Author Topic: Next Friday?  (Read 158 times)

Offline Nemo

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Next Friday?
« on: March 22, 2019, 10:15:01 AM »
Article says so.  Hang on.  My nickel says its happening with no deal.

Nemo


https://news.sky.com/story/brexit-military-steps-up-preparations-in-case-of-no-deal-11671941


Quote
No deal beckons: EU presses May on Brexit deal
by Reuters
Thursday, 21 March 2019 15:04 GMT

* EU leaders meet on PM's request to delay Brexit to June 30

* May says she regrets having to ask for extension

* DUP: Not yet ready to support May's deal

* UK parliament divided on how, when or whether to leave

* EU fears longer Brexit delay could weigh on EU elections

* If no change, Britain to leave EU at 2300 GMT on March 29 (Adds Barnier, detail)

By Richard Lough and William James

BRUSSELS, March 21 (Reuters) - French President Emmanuel Macron warned Prime Minister Theresa May on Thursday that Britain would face a disorderly departure from the European Union if she fails to get parliamentary approval for her deal on the third attempt next week.

Just eight days before Britain is due to leave the EU, May was making a last-ditch plea to the bloc's 27 other leaders in Brussels to hand her a Brexit delay until June 30, a request she said was "a matter of personal regret" and one she firmly pinned on her country's deeply divided parliament.

EU leaders are expected to grant her two extra months to organise a smooth exit -- but only on the condition that the British leader can get her deal through parliament, something even members of her own government increasingly doubt.

If she fails, leaders expect to meet again next week, to consider either a delay until next year to let Britain radically re-think its Brexit plans -- or pulling the plug and letting it crash out into legal limbo next Friday.

Growing investor concerns that Britain could leave the EU without a deal sent sterling to a one-week low.

"We must be clear, to ourselves, our British friends and our people," Macron said on arrival at the 24-hour summit.

"Firstly, we've been negotiating the withdrawal agreement for two years. It cannot be renegotiated. Secondly, in the event of another no vote in Britain, we will be heading towards a no deal. Everyone knows it."

European leaders must not let the turmoil surrounding Brexit drag on, the French leader said.

The EU's negotiator Michel Barnier said with a note of resignation: "We have done our best. Now the solution is in London."

May said she was still working on getting parliament's support for her deal, which envisages close economic ties with the EU after Brexit.

"I am still working on ensuring that parliament can agree a deal so that we can leave in an orderly way," she told reporters, referring to talks ministers are having with pro-Brexit members of her Conservative Party and lawmakers in the Northern Irish party, the DUP, which props up her government.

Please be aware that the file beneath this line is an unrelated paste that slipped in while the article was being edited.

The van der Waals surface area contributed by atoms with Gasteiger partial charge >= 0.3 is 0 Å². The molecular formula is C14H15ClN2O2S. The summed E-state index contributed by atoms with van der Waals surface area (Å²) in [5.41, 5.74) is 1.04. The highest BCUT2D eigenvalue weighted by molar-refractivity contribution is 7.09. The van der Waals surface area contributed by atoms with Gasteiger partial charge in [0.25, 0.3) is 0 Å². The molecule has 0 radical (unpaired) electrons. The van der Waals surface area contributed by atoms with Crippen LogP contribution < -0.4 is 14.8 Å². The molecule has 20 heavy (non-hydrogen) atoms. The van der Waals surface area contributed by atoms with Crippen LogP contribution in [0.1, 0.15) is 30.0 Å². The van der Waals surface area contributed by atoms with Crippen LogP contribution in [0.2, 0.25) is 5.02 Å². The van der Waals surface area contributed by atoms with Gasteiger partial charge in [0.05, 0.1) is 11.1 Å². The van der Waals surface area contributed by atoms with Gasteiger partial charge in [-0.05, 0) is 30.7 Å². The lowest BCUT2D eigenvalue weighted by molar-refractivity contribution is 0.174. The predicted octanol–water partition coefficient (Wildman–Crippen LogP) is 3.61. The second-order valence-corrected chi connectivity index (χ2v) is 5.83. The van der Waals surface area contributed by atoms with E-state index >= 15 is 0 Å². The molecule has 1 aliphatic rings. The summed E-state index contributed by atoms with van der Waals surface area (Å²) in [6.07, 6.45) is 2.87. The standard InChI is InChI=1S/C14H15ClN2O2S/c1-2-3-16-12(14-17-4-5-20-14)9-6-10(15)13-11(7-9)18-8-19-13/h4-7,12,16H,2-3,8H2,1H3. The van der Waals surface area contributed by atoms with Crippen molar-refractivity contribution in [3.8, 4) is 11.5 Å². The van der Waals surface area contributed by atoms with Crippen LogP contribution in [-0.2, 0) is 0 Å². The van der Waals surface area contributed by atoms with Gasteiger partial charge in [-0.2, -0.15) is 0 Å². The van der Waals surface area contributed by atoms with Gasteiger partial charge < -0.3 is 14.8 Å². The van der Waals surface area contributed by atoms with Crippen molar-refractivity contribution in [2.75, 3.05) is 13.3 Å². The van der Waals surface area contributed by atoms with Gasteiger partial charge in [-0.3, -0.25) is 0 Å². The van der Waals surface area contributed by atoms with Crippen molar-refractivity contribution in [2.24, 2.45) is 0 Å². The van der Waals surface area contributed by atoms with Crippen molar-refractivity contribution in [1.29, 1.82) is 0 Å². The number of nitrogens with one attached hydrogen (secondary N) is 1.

"A short extension would give parliament the time to make a final choice that delivers on the result of the referendum."

EU diplomats said her request for a delay to June 30 was likely to be met by an EU preference for Britain to have completed formalities and begin a status-quo transition to departure before Europeans elect a new parliament from May 23.

"With regard to the date of June 30, we have to take into consideration that we have European elections in May," said German Chancellor Angela Merkel.

"We can discuss this wish next week if we have a positive vote in the British parliament on the exit agreement."

CHAOTIC

May's chances hang in the balance, with positions hardening after a chaotic week when the parliament's speaker questioned whether she could even bring her deal to a third vote.

The DUP, which gives May's government a majority in parliament, said it was no closer to backing her agreement, the party's Brexit spokesman said on Thursday, while eurosceptics also say they could never approve something they say would trap Britain in the EU's orbit indefinitely.

In a challenge to May, opposition Labour leader Jeremy Corbyn was also in Brussels, speaking to EU officials about his alternative plan for Brexit, which he says could be negotiated during an extension and pass through parliament.

Irish Prime Minister Leo Varadkar summed up the situation in London, with no little understatement, as "somewhat chaotic".

"We need to cut the entire British establishment a little bit of slack on this and support their request ... for a short extension," he told reporters. "No deal will only ever be a British choice."

With parliament and political parties divided, deadlock could mean Britain lurching by default into legal limbo outside the EU at 11 p.m. (2300 GMT) on March 29.

If the deal is saved, EU leaders would sign off remotely next week on an extension of the deadline to mid-May, or perhaps the end of June, before the new EU parliament convenes.

But if May fails next week, leaders expect to return for an emergency council at which Britain could either be given another year or more to sort out its crisis - if it can convince them it has a plan to do that - or be told it is leaving on Friday.

The other 27 states have struggled for three years since Britain voted 52-48 percent to leave to avoid disruption to their own economies and citizens of a hard Brexit.

Many now fear simply rolling over the problem for more weeks and months with no clear resolution in sight is doing more harm to a Union beset by populist nationalists likely to do well in the EU elections and by a fast-changing global economy in which China and the United States are posing new challenges.

As Brexit is sapping EU resources, the leaders will also turn to other pressing issues on Thursday and Friday, including the state of their economies, ties with China, climate change and ringfencing the European elections from illegitimate interference. (Reporting by Robin Emmott, Gabriela Baczynska, Elizabeth Piper, Richard Lough, Anthony Deutsch, Philip Blenkinsop, Giulia Paravicini, William James, Thomas Escritt, Jan Strupczewski and Alastair Macdonald in Brussels and Guy Faulconbridge and Kylie MacLellan in London Writing by Alastair Macdonald, Jan Strupczewski and Elizabeth Piper; Editing by Janet Lawrence and Alastair Macdonald)